Pelicans is a library of tools used to develop computer software to solve partial differential equations by focusing on the design of a numerical scheme suited to the physical model being studied.
This platform is currently used as a basis for simulation tools belonging to a variety of fields in transfer physics, such as the calculation of multi-species reagent flows or the mechanical behavior of a fractured medium under load.
The Pelicans platform can be seen as a framework: it supplies reusable components of code where the generic parts have already been implemented. The developers must then build any specific parts of their application, using the powerful techniques of object-oriented programming.
For example, software to solve a diffusion equation using the finite elements method should apply the following steps:
1 – Read the mesh,
2 – Iteration on each unit cell to:
2.1 compute the local matrix and second member,
2.2 and feed the global matrix,
3 – Solve the algebraic system obtained,
4 – Save results in a file for post-processing.
Each of these steps, except 2.1, corresponds to a component of code already available in PELICANS. For Step 2.1, the platform supplies the quantities required to compute the elementary matrices for different types of element: integration point, values of shape functions and their derivatives, etc.
PELICANS can also interface with external libraries. The meshes used in Step 1 can come either from elementary mesh systems supplied by the Pelicans platform, or mesh systems from freeware (e.g. GMSH, EMC2, TRIANGLE) or commercial software (GAMBIT). Likewise, the linear system can be solved by solvers from the platform or external libraries (such as PETSc or UMFPACK). Finally, several post-processing file formats are available (MeshTV, OpenDx, FieldView).
A special programming environment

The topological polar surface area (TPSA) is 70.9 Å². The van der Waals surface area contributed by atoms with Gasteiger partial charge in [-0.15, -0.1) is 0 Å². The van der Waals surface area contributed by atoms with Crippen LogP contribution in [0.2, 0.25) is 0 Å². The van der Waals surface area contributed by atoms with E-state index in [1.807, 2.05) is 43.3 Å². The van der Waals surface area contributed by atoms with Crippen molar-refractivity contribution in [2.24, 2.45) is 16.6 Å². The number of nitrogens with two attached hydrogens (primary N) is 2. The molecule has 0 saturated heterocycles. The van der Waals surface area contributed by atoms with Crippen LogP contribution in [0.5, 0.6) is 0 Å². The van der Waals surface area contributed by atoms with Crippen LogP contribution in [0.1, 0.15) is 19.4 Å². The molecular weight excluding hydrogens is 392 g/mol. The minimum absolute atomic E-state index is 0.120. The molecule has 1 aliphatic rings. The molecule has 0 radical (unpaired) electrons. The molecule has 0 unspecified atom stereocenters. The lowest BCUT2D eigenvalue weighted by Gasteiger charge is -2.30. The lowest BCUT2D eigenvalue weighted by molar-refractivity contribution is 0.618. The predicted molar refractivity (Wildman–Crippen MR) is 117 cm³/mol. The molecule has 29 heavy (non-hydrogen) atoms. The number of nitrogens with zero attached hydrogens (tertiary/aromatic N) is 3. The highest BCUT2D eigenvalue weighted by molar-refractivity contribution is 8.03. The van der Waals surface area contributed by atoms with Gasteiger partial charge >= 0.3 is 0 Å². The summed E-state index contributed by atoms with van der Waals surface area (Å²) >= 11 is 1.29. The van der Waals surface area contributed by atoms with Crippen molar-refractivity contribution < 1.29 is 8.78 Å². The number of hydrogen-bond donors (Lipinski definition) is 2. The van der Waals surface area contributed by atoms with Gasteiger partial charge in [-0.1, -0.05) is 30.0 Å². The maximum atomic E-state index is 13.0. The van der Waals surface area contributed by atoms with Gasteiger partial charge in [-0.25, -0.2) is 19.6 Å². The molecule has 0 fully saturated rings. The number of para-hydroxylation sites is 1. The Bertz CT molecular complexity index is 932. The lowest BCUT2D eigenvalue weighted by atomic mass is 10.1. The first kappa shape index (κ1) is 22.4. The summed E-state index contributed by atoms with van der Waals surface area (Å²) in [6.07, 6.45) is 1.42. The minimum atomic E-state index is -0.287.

A specific methodology for the use of C++ was implemented for the development of PELICANS, which required specialist tools to be developed. The reasoning behind this approach is threefold: Firstly, design via contracts is uniformly implemented in the platform, thus rationalizing the relations between the software components.
Next, the principle of auto-documentation is deployed in a consistent way with the assertions of design by contracts.
Finally, the complex potential of C++ was deliberately little used in order to make the PELICANS platform accessible to a greater number of C++ programmers.
Pelicans provides functionality to manage discretizations on meshes, whether structured or not, by finite-element and finite-volume-type methods. The platform manages the following situations: mobile borders, dynamically deformable mesh, multiple domains which might be non-conformal, characteristic methods, multi-level adaptive mesh refinement.
In addition, Pelicans allows the development of parallel applications as well as a coherent coupling with well-known external numerical libraries (pre- and post-processing, linear solvers, etc.).
A few applications
PELICANS is now the numerical kernel of several industrial software packages developed by IRSN in the field of nuclear safety, most notably Croco (spreading of corium),Isis (fire in a confined and ventilated room), and Sylvia (development of a fire in an industrial facility equipped with a ventilation system).
> See some examples of application of the platform
PELICANS is distributed under a CeCILL-C license (an adaptation of the LGPL license to French law, see http://www.cecill.info/). Pelicans is the property of IRSN, but is totally free, open source, and may be re-used in software distributed under any license.